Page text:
We often advise stretching as an essential part of our client’s therapy. Because, stretching muscles that have restricted range of movement is important for everyone however it can have a significant benefit for individuals with movement disorders.
As a child ages their bones grow with them and the muscles grow longer by being stretched as the bones grow. This is the reason that daily stretching may be essential for some individuals. An example would be; a child with cerebral palsy who has spasticity may be affected in their hamstring (back of the upper leg muscle). As a result they can’t straighten the leg fully due to the spasticity which affects their control of the muscle, their strength or sometimes reflexes. Another person could straighten the leg for the child and this is known as passive movement.
If a child can’t actively achieve a full range of motion the muscle won’t be stimulated to stretch as the bone grows. So in this example the Hamstring muscle would remain shortened but, at the same time the opposing muscle the quadriceps (front of the upper leg) would be lengthened and weaker as they have been stretched by the bent knee position. The range of motion (ROM) at the affected joint will reduce if there is no intervention. Range of Motion (ROM) can be improved or maintained in many cases through daily stretches conducted by a professional, parent or carer.
Benefits of Daily Stretching?
- to prevent muscle shortening
- to improve range of motion
- helps with the child’s comfort and daily care activities
- helps when learning new skills such as sitting or walking
- helps prevent contractures (see below)
- helps prevent subluxation or dislocation, caused by tight muscles (see below)
During an assessment by a professional they can identify the specific stretches to focus on as each person is affected differently therefore the advice will be specific to your needs.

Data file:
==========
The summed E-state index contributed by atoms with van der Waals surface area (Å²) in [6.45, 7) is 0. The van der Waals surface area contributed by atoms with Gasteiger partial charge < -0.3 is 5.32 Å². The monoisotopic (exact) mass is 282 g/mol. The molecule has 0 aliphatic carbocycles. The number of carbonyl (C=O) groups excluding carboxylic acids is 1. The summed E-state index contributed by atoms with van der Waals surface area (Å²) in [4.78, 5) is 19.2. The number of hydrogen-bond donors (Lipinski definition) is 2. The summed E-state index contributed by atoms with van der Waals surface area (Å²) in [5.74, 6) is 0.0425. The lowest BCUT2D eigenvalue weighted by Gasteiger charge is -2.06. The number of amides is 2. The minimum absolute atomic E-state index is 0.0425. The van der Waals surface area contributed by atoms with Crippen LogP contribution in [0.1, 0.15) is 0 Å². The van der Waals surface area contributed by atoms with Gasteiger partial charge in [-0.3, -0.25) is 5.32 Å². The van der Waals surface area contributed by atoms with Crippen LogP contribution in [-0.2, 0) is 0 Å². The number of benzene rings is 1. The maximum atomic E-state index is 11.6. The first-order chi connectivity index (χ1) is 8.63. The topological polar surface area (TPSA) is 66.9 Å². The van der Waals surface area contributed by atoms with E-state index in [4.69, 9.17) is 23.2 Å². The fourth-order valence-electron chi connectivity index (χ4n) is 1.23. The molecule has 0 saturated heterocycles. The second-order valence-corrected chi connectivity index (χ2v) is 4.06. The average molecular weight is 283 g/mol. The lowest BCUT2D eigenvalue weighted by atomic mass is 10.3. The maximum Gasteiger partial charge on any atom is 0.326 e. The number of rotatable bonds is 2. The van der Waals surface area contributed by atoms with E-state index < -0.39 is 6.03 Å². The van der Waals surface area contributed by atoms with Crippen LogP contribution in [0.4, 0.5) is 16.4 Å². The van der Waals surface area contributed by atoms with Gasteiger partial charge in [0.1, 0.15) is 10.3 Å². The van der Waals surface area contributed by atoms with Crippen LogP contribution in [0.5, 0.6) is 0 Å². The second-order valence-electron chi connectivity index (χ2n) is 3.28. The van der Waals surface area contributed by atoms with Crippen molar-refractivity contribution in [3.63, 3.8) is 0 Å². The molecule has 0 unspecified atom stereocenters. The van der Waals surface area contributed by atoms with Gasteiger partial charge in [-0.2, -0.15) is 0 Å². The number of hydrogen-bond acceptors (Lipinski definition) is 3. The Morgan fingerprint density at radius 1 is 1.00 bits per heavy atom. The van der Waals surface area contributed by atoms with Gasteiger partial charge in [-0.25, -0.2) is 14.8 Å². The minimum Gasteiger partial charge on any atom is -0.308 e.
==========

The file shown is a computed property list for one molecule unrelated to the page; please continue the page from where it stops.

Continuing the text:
When a joint is NOT straightened for weeks or months it causes the ligaments (fibrous tissue) around the joint are also affected. Some are stretched and some are shortened, this combined with the short muscles prevent the full joint motion and this is called a contracture. A joint contracture that persists will bring about changes to the bones at the joint and ultimately become irreversible, this would occur over a long period of time.
Subluxation or Dislocation
The constant pull of tight muscles will affect how joints grow. Subluxation means that the joint has moved partially out of its socket and a dislocation means it has moved completely out of its socket. The hip joint is affected by short hamstrings and inner thigh muscles and this is why your child’s consultant will take regular hip X-rays to monitor for any changes.
How to do stretches
Technique is important when doing stretching exercises, therefore should be demonstrated by your therapist. As each child is different the stretches they require will differ. If a child can achieve a full range of motion at a joint independently they likely don’t require a stretch for that area. If you are unsure or have concerns ask your therapist for advice and support as this is a key part of your child’s therapy and you need to be confident in the techniques moving forward.
General guidelines for stretching a child with cerebral palsy include;
- Position the child correctly. As shown by your therapist it is possible to use different positions to do the same stretch but your therapist will help identify the best one for you and your child.
- Talk to your child. The more relaxed the child is, the more effective the stretches will be, a calm environment created by talking, singing, listening to music may help.
- Move slowly. If you do the stretch too quickly the resistance increases and stops the movement before the muscle has reached its full length.
- No twisting or turning. It’s important that you don’t twist or turn the limb when doing a stretch as this can put stress on the joint and cause damage.
- Know when to stop and hold the stretch. It is important to carefully watch your child’s face for signs of discomfort when stretching. Stop as soon as it becomes slightly uncomfortable and reduce your pressure and hold the stretch there. There is no benefit to over stretching or causing pain.
- Do not overstretch a muscle. Once you achieve a normal muscle length the goal is then to maintain this range as the child grows. Do not over stretch the muscle.
Do all children need to incorporate stretching?
No, not all children will need stretching it will depend on their medical condition, movement patterns, posture and other factors. For example a child with low tone or hypermobility may have increased range in some areas and therefore stretching could over lengthen the muscle. However, they may have tight muscles in other areas. The key is to seek advice from your child’s therapist and ask questions if you need more information and guidance.